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Take-aways from Aravo’s Third Party GRC Management by Design Workshop

February 28th, 2020

Aravo hosted a Third Party GRC Management by Design Workshop led by Michael Rasmussen of GRC 20/20 in London this week. While there was a strong showing by financial services firms, the group was diverse in terms of industry and program maturity. At the end of the session, Michael asked them to share their biggest learning. The most common response by far was relief in realizing everyone was still on the path to program maturity and faced many of the same issues.

The complexity of managing third-party risk

First, there is the sheer complexity of managing third-party risk across an organization. In addition to the many kinds of risks posed by third parties, new ones continue to arise, such as new regulations and possible pandemics. Even the existing regulations are subject to change, whether it’s a modification of the regulation itself or the expectations of the agencies that enforce them. And all of this has to be managed in collaboration with large numbers of internal stakeholders and third parties.

As an example, one organization pointed to regulations and guidance around outsourcing in less than six months. The EBA (European Banking Authority) Outsourcing Guidelines went into effect in September of last year. Just before the holidays, PRA (Prudential Regulation Authority) issued Consultation Paper 30/19, which has some subtle differences from the EBA Guidelines. And just this month EIOPA (European Insurance and Occupational Pensions Authority) published its own guidelines on outsourcing to cloud service providers. Not only does the organization have to adapt its program accordingly, they must also collaborate with internal and external stakeholders to manage the impact of those changes as well as any others that may also be happening.

Developing a culture that supports third-party risk management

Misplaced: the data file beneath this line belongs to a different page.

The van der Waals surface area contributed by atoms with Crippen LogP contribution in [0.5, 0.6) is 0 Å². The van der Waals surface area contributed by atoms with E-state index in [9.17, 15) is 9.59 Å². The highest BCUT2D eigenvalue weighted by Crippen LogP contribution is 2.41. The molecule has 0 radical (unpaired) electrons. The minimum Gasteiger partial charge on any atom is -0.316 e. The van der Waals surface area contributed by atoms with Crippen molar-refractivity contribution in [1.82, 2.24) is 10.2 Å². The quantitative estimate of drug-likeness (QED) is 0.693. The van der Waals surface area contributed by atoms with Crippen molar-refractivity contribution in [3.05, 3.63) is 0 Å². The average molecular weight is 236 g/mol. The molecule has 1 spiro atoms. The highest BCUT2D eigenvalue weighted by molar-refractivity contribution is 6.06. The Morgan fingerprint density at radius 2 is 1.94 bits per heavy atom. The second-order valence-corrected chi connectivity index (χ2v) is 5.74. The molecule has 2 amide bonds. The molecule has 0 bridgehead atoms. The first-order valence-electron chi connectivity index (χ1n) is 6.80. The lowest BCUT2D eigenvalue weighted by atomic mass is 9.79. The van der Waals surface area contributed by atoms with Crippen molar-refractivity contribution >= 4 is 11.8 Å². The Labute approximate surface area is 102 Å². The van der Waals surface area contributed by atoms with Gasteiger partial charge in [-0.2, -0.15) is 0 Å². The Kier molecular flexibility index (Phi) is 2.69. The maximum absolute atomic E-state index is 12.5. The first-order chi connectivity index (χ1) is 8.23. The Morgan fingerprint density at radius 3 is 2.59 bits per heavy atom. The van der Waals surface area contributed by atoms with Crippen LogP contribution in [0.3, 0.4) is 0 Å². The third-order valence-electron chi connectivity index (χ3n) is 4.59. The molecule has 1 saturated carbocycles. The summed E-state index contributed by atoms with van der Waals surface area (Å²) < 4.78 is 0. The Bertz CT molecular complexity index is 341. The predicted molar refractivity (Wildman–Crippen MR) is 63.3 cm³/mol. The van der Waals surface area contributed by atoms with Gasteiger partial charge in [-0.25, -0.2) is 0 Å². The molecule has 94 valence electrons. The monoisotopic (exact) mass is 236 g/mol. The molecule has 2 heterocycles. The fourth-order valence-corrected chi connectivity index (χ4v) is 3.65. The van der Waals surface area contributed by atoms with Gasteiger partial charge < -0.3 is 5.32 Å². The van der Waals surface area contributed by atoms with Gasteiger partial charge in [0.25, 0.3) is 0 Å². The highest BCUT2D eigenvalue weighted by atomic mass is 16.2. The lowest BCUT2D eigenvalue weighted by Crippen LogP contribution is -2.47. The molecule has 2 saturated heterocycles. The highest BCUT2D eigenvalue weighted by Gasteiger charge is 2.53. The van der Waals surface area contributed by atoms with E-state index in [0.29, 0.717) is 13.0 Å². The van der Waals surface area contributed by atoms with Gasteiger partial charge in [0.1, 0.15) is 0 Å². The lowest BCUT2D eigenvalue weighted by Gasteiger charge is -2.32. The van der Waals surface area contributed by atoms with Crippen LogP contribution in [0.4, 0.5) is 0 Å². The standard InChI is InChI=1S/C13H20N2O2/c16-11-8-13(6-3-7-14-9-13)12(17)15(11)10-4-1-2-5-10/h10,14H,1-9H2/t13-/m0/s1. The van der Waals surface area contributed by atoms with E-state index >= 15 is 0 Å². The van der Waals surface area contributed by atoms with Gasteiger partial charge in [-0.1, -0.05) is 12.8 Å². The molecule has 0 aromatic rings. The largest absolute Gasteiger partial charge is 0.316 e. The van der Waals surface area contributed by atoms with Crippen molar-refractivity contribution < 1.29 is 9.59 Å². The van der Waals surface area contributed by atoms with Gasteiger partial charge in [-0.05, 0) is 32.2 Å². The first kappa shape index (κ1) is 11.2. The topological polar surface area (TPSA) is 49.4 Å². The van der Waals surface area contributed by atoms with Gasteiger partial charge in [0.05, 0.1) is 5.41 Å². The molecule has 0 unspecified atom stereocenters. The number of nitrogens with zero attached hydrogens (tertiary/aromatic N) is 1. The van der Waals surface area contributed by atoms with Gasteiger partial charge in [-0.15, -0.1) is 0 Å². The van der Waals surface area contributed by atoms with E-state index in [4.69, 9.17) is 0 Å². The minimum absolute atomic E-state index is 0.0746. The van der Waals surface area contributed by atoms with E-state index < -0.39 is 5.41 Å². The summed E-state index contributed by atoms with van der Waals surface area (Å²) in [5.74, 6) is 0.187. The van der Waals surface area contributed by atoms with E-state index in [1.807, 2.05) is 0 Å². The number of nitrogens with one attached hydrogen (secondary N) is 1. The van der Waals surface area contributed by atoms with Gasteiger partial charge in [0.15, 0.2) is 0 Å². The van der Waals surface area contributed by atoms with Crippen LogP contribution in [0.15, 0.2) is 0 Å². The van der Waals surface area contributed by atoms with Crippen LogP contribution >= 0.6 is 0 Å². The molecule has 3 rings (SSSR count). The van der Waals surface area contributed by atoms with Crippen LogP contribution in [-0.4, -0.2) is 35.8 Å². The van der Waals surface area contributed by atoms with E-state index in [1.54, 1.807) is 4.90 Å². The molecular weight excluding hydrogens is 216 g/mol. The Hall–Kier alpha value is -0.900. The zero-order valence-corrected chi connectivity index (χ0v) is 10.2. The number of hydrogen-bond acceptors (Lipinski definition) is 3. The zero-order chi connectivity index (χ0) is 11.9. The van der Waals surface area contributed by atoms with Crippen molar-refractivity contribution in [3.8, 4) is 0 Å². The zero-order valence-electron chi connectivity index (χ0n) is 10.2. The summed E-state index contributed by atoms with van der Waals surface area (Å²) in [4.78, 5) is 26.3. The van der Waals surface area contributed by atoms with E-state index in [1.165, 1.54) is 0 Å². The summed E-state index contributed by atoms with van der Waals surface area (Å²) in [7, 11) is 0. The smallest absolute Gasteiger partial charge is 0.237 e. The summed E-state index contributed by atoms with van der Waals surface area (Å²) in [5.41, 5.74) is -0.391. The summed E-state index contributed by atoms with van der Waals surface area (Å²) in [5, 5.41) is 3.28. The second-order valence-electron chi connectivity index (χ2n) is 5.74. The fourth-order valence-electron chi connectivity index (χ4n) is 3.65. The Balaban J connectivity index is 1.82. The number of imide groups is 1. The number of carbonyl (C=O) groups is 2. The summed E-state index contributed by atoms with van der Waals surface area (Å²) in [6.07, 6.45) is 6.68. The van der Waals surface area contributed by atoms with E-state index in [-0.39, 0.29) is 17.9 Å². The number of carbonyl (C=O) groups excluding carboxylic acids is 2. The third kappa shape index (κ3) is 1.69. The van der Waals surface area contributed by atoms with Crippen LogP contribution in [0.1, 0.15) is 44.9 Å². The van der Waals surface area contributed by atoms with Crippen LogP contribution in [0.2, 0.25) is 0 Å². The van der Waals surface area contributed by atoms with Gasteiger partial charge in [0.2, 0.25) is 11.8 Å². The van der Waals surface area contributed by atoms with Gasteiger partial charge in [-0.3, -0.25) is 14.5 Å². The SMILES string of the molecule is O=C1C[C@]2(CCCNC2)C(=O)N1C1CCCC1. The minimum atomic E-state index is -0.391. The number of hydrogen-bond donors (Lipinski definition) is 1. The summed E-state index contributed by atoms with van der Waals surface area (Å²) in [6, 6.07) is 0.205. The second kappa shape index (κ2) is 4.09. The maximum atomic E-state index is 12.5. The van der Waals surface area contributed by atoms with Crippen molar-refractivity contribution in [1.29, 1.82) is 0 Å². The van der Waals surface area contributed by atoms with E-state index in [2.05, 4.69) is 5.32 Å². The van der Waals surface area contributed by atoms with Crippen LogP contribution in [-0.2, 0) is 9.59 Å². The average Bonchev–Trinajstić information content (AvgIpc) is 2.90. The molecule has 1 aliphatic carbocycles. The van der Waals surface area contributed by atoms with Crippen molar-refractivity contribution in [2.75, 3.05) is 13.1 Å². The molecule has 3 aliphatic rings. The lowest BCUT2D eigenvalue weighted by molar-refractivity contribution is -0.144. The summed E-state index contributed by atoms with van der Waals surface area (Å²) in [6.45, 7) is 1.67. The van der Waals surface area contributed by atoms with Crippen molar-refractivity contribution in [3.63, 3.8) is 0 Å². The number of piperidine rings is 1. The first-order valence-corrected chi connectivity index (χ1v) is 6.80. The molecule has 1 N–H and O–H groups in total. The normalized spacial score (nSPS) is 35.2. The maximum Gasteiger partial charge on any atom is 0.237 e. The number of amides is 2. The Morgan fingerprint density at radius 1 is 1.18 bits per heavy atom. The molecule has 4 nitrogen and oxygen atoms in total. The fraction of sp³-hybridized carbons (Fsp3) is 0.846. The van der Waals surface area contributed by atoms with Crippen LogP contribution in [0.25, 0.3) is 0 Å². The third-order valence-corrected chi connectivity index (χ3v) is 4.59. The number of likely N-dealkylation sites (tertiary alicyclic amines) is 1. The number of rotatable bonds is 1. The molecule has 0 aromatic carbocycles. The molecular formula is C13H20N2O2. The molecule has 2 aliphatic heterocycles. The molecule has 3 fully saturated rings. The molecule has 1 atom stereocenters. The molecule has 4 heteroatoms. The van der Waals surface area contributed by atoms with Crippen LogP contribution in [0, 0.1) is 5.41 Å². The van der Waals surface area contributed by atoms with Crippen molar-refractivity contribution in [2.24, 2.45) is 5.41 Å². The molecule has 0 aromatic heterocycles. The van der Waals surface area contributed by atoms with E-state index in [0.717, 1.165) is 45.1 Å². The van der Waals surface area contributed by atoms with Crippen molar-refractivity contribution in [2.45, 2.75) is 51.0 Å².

Despite this complexity, participants agreed that it’s important to keep the process simple for internal and external users. Culture and board engagement were noted as two of the most important factors in the success of a program. Without buy-in from those who interact with the processes and systems used to manage third-party risk, there is the risk of non-compliance. And that buy-in should ideally start at the top with engagement from the board. This not only fosters a culture of compliance, but it also ensures that the third-party risk program gets the appropriate attention, priority, and resources.

One organization attending was an excellent example of the role that the board can play in maturing a third-party risk management. They reported that in the 12 months since the board recognized third-party risk as a top five risk facing the organization, their team had doubled and funds had become available to implement a more comprehensive technology for managing third party risk. As a result, their program is maturing rapidly.

More tools, more problems

Third-party risk management tools should reduce the complexity for practitioners, internal stakeholders, and third parties, but may of the attendees reported that the opposite is true. Many found that having tools could sometimes create more problems. Lack of integration and process standardization created data silos that required manual work-arounds to centralize data needed to make decisions. Others said they felt that the abundance of tools prevented them from using some of them to their full capacity because they just didn’t have the time and resources to really maximize each one.

For example, one attendee was using components of various existing solutions that touched third party risk, which meant that there was no single, integrated system for managing the end-to-end third-party life cycle. They’d also subscribed to a third-party data intelligence provider, which one of the existing solutions promised they could integrate. Unfortunately, that project was not successful, so the reports from that provider have to be downloaded and managed outside of any of the systems, creating yet another silo. The organization is planning to reduce the number of tools and create a more streamlined process, which they believe will help them move to the Integrated Stage of third-party risk management program maturity.

While acknowledging that they are all on a similar journey, attendees recognized that everyone has to move at a pace that’s realistic for them as they move closer to an Agile third-party risk management program. Every organization’s ability to adapt to change, resources, and risk appetite is different. If you’re not sure how to benchmark your program maturity, check out Aravo’s Maturity Calculator, which can help you identify your stage in Michael Rasmussen’s Third-Party GRC Maturity Model. It will also generate a custom report outlining next steps for getting closer to your program goals.

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